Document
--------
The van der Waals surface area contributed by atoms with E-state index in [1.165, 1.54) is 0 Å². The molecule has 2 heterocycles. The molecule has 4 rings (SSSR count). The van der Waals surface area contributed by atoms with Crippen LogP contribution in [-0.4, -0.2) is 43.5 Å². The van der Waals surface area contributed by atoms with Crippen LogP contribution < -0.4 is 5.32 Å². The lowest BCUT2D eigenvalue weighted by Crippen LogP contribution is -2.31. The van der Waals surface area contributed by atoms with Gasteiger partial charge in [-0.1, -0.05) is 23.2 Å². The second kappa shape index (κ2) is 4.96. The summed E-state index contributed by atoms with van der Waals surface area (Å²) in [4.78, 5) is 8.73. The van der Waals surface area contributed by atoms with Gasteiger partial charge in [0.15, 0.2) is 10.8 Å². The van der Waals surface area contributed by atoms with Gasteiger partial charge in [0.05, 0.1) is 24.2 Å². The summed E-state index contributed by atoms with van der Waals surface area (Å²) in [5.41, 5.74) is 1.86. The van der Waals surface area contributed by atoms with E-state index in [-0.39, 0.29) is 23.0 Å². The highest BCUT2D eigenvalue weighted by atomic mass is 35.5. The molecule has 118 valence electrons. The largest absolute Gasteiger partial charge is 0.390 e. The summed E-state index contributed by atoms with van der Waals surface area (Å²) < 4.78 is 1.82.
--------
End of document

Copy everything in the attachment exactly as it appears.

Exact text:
The van der Waals surface area contributed by atoms with E-state index in [1.165, 1.54) is 0 Å². The molecule has 2 heterocycles. The molecule has 4 rings (SSSR count). The van der Waals surface area contributed by atoms with Crippen LogP contribution in [-0.4, -0.2) is 43.5 Å². The van der Waals surface area contributed by atoms with Crippen LogP contribution < -0.4 is 5.32 Å². The lowest BCUT2D eigenvalue weighted by Crippen LogP contribution is -2.31. The van der Waals surface area contributed by atoms with Gasteiger partial charge in [-0.1, -0.05) is 23.2 Å². The second kappa shape index (κ2) is 4.96. The summed E-state index contributed by atoms with van der Waals surface area (Å²) in [4.78, 5) is 8.73. The van der Waals surface area contributed by atoms with Gasteiger partial charge in [0.15, 0.2) is 10.8 Å². The van der Waals surface area contributed by atoms with Gasteiger partial charge in [0.05, 0.1) is 24.2 Å². The summed E-state index contributed by atoms with van der Waals surface area (Å²) in [5.41, 5.74) is 1.86. The van der Waals surface area contributed by atoms with E-state index in [-0.39, 0.29) is 23.0 Å². The highest BCUT2D eigenvalue weighted by atomic mass is 35.5. The molecule has 118 valence electrons. The largest absolute Gasteiger partial charge is 0.390 e. The summed E-state index contributed by atoms with van der Waals surface area (Å²) < 4.78 is 1.82.